While I hope the Bears shore up their outside corner spots in free agency, it never hurts to grab depth when a guy like Garner is falling. Big, long, and strong, Garner is routinely able to jam receivers at the line, disrupt at the catch point and lay the wood in the run game. While he is not a sudden athlete by any means, his frame makes him a good fit for an outside flat corner in cover 2 and special teams- replacing the role of Lamar Jackson or perhaps even Kindle Vildor.

  • Round 7, Pick 230- Brenton Strange, TE, Penn State

Cole Kmet’s first contract is running out, and we don’t have much depth behind him in the short term anyway. Why not take a swing at Strange, who’s strong build helps him break tackles after the catch and clear lanes for Penn State’s efficient run game?

  • Round 7, Pick 259- Mike Jones Jr., LB, LSU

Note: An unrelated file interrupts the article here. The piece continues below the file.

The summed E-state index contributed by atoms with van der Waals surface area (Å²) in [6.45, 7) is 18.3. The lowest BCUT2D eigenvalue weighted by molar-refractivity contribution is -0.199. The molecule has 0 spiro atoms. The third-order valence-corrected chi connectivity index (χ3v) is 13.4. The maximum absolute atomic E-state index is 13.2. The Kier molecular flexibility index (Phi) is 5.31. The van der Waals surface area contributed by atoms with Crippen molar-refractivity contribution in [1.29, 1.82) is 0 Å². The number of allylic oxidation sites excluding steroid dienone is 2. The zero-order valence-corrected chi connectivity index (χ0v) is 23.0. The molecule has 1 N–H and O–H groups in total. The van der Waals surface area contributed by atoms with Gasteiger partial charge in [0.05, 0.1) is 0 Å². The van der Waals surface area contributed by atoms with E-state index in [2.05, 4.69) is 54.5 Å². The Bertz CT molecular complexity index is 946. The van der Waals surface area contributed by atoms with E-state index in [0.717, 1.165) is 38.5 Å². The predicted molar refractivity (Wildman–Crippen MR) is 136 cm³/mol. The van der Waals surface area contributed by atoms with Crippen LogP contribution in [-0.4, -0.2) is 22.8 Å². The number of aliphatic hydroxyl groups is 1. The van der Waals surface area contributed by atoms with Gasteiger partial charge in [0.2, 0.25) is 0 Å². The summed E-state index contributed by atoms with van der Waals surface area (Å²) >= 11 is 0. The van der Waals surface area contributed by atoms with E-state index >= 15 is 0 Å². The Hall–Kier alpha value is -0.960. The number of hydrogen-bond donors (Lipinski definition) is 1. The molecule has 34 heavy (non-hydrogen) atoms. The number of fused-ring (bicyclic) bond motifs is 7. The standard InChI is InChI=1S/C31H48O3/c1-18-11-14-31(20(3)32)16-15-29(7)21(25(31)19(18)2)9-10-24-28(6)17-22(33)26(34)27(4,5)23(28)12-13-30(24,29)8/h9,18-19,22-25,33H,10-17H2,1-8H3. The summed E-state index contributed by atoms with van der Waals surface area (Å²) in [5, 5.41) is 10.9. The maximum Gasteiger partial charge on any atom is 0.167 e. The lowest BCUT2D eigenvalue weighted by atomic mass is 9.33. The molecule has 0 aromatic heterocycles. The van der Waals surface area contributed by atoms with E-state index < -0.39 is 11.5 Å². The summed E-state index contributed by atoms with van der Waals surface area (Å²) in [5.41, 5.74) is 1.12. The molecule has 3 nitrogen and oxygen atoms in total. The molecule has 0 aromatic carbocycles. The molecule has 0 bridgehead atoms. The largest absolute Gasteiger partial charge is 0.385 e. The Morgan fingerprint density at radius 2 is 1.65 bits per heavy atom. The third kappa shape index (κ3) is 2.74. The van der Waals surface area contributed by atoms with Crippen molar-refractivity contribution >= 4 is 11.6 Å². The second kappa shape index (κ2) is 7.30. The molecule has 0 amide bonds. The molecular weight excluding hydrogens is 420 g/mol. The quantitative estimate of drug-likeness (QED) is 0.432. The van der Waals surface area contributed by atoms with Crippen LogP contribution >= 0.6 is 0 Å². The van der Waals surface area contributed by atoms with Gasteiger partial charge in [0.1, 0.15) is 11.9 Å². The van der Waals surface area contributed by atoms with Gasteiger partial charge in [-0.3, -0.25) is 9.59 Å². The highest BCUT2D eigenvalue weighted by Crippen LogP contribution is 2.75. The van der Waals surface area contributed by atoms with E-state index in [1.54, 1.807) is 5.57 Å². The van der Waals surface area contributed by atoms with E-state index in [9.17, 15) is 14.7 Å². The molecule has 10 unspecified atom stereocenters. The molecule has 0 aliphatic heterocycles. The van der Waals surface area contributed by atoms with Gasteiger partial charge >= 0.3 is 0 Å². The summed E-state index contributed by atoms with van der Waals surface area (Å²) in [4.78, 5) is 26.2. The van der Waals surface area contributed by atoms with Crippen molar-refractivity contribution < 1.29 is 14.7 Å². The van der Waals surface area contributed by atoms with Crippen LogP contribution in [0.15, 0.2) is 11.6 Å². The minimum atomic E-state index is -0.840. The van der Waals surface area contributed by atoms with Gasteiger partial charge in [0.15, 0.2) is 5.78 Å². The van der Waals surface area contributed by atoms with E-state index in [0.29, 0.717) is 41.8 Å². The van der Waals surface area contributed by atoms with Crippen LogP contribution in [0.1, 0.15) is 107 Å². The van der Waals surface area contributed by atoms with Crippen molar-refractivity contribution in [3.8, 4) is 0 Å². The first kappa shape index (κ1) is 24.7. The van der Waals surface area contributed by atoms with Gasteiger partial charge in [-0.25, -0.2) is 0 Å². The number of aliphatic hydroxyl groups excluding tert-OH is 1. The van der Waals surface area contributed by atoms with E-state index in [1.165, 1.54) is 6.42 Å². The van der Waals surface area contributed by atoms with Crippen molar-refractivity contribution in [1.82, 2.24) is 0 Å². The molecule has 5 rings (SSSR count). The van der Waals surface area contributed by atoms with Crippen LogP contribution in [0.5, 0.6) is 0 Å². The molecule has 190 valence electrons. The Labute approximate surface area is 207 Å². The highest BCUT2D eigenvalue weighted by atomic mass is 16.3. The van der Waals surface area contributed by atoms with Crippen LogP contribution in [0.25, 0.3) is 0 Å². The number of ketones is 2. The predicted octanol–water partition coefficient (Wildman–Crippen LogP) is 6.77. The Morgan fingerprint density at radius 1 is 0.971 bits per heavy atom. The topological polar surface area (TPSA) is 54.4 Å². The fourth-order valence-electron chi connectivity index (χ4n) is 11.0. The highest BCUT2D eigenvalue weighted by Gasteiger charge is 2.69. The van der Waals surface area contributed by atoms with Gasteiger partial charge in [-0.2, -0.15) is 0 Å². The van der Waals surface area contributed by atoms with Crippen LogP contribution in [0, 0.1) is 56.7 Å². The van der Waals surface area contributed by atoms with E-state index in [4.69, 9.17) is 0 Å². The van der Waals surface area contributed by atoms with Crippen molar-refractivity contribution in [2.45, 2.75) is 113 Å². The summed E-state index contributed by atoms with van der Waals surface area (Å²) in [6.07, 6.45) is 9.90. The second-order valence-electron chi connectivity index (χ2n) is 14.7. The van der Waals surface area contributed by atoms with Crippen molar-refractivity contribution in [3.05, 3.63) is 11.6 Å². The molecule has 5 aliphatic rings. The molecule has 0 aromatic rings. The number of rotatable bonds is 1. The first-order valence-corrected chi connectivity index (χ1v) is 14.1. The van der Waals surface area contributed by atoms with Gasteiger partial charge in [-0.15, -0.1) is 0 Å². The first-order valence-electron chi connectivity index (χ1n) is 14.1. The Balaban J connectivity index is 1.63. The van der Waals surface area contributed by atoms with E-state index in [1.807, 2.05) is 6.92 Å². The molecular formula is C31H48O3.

Jones was a hot name as a freshman at Clemson- his A+ range and athleticism led him to make an early impact. But after a transfer and multiple seasons of middling production, Jones remains undersized and underdeveloped. Why not take a chance this late at a position here depth and speed among the depth is sorely needed? I would rather have Jones than Sterling Weatherford on the athletic profile alone.



The #1 goals of this team this offseason should be building a suitable offensive line for Justin’s future and revamping a defense that has lost quite a few star and impact players. I hope Ryan Poles is up to the task.